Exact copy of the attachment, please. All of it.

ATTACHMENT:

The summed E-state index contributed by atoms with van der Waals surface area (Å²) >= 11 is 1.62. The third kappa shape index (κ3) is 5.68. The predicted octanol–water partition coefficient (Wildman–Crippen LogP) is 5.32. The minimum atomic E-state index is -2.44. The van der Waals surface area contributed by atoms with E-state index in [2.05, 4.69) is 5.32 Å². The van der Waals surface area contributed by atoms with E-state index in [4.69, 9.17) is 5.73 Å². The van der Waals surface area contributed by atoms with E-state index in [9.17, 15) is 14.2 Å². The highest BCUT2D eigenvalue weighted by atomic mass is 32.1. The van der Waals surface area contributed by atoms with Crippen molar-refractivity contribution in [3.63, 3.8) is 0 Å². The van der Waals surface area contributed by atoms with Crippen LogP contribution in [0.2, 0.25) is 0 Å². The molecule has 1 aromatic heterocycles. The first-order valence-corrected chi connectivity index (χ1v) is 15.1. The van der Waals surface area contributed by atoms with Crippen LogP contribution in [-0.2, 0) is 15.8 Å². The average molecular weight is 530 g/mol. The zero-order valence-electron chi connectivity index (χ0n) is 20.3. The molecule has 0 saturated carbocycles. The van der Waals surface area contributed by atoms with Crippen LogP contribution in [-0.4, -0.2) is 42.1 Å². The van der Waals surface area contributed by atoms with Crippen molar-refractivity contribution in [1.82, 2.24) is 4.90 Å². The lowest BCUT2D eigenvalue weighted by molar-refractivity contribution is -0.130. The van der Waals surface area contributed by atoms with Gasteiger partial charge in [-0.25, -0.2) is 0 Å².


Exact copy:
The summed E-state index contributed by atoms with van der Waals surface area (Å²) >= 11 is 1.62. The third kappa shape index (κ3) is 5.68. The predicted octanol–water partition coefficient (Wildman–Crippen LogP) is 5.32. The minimum atomic E-state index is -2.44. The van der Waals surface area contributed by atoms with E-state index in [2.05, 4.69) is 5.32 Å². The van der Waals surface area contributed by atoms with E-state index in [4.69, 9.17) is 5.73 Å². The van der Waals surface area contributed by atoms with E-state index in [9.17, 15) is 14.2 Å². The highest BCUT2D eigenvalue weighted by atomic mass is 32.1. The van der Waals surface area contributed by atoms with Crippen molar-refractivity contribution in [3.63, 3.8) is 0 Å². The van der Waals surface area contributed by atoms with Crippen LogP contribution in [0.2, 0.25) is 0 Å². The molecule has 1 aromatic heterocycles. The first-order valence-corrected chi connectivity index (χ1v) is 15.1. The van der Waals surface area contributed by atoms with Crippen LogP contribution in [-0.2, 0) is 15.8 Å². The average molecular weight is 530 g/mol. The zero-order valence-electron chi connectivity index (χ0n) is 20.3. The molecule has 0 saturated carbocycles. The van der Waals surface area contributed by atoms with Crippen LogP contribution in [-0.4, -0.2) is 42.1 Å². The van der Waals surface area contributed by atoms with Crippen molar-refractivity contribution in [1.82, 2.24) is 4.90 Å². The lowest BCUT2D eigenvalue weighted by molar-refractivity contribution is -0.130. The van der Waals surface area contributed by atoms with Gasteiger partial charge in [-0.25, -0.2) is 0 Å².